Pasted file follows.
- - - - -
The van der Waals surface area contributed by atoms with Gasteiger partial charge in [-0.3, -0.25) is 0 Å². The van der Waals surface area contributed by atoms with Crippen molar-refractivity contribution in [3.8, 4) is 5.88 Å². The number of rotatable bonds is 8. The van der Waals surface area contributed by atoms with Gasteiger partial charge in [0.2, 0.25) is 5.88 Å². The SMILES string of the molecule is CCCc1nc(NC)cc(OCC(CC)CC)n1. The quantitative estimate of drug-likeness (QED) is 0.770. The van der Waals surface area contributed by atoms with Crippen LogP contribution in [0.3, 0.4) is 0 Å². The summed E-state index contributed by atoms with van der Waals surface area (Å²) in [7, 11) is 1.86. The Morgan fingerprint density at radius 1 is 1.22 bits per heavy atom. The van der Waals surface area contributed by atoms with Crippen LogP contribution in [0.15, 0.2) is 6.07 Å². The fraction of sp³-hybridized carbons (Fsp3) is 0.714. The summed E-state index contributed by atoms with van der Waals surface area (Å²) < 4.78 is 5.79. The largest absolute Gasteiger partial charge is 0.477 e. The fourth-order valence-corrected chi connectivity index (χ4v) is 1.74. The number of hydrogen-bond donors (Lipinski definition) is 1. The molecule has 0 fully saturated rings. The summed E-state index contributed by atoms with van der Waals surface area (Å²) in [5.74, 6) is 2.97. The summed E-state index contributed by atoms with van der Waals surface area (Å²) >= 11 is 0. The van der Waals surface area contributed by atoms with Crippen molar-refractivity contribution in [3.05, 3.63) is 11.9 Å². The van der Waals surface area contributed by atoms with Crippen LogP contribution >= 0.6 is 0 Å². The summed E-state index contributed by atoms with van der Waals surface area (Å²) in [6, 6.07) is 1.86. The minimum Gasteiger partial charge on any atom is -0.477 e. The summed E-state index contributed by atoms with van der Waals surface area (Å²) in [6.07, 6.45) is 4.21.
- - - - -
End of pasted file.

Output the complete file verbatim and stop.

The van der Waals surface area contributed by atoms with Gasteiger partial charge in [-0.3, -0.25) is 0 Å². The van der Waals surface area contributed by atoms with Crippen molar-refractivity contribution in [3.8, 4) is 5.88 Å². The number of rotatable bonds is 8. The van der Waals surface area contributed by atoms with Gasteiger partial charge in [0.2, 0.25) is 5.88 Å². The SMILES string of the molecule is CCCc1nc(NC)cc(OCC(CC)CC)n1. The quantitative estimate of drug-likeness (QED) is 0.770. The van der Waals surface area contributed by atoms with Crippen LogP contribution in [0.3, 0.4) is 0 Å². The summed E-state index contributed by atoms with van der Waals surface area (Å²) in [7, 11) is 1.86. The Morgan fingerprint density at radius 1 is 1.22 bits per heavy atom. The van der Waals surface area contributed by atoms with Crippen LogP contribution in [0.15, 0.2) is 6.07 Å². The fraction of sp³-hybridized carbons (Fsp3) is 0.714. The summed E-state index contributed by atoms with van der Waals surface area (Å²) < 4.78 is 5.79. The largest absolute Gasteiger partial charge is 0.477 e. The fourth-order valence-corrected chi connectivity index (χ4v) is 1.74. The number of hydrogen-bond donors (Lipinski definition) is 1. The molecule has 0 fully saturated rings. The summed E-state index contributed by atoms with van der Waals surface area (Å²) in [5.74, 6) is 2.97. The summed E-state index contributed by atoms with van der Waals surface area (Å²) >= 11 is 0. The van der Waals surface area contributed by atoms with Crippen molar-refractivity contribution in [3.05, 3.63) is 11.9 Å². The van der Waals surface area contributed by atoms with Crippen LogP contribution >= 0.6 is 0 Å². The summed E-state index contributed by atoms with van der Waals surface area (Å²) in [6, 6.07) is 1.86. The minimum Gasteiger partial charge on any atom is -0.477 e. The summed E-state index contributed by atoms with van der Waals surface area (Å²) in [6.07, 6.45) is 4.21.